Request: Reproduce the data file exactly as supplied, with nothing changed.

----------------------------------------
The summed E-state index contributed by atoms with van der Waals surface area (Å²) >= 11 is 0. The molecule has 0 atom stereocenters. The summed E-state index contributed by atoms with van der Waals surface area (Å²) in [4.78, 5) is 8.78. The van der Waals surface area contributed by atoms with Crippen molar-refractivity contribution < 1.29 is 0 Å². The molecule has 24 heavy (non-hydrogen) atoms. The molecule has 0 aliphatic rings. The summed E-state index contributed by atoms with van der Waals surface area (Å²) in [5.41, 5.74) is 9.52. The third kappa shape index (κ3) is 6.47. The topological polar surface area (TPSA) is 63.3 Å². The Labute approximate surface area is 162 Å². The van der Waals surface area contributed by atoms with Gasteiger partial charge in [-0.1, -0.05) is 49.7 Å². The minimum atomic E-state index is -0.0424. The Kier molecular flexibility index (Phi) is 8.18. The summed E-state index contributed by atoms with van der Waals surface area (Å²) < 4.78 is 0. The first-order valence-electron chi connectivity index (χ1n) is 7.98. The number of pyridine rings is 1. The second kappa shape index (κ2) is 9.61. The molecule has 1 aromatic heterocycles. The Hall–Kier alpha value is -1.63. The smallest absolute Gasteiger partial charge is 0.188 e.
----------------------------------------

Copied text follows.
The summed E-state index contributed by atoms with van der Waals surface area (Å²) >= 11 is 0. The molecule has 0 atom stereocenters. The summed E-state index contributed by atoms with van der Waals surface area (Å²) in [4.78, 5) is 8.78. The van der Waals surface area contributed by atoms with Crippen molar-refractivity contribution < 1.29 is 0 Å². The molecule has 24 heavy (non-hydrogen) atoms. The molecule has 0 aliphatic rings. The summed E-state index contributed by atoms with van der Waals surface area (Å²) in [5.41, 5.74) is 9.52. The third kappa shape index (κ3) is 6.47. The topological polar surface area (TPSA) is 63.3 Å². The Labute approximate surface area is 162 Å². The van der Waals surface area contributed by atoms with Gasteiger partial charge in [-0.1, -0.05) is 49.7 Å². The minimum atomic E-state index is -0.0424. The Kier molecular flexibility index (Phi) is 8.18. The summed E-state index contributed by atoms with van der Waals surface area (Å²) < 4.78 is 0. The first-order valence-electron chi connectivity index (χ1n) is 7.98. The number of pyridine rings is 1. The second kappa shape index (κ2) is 9.61. The molecule has 1 aromatic heterocycles. The Hall–Kier alpha value is -1.63. The smallest absolute Gasteiger partial charge is 0.188 e.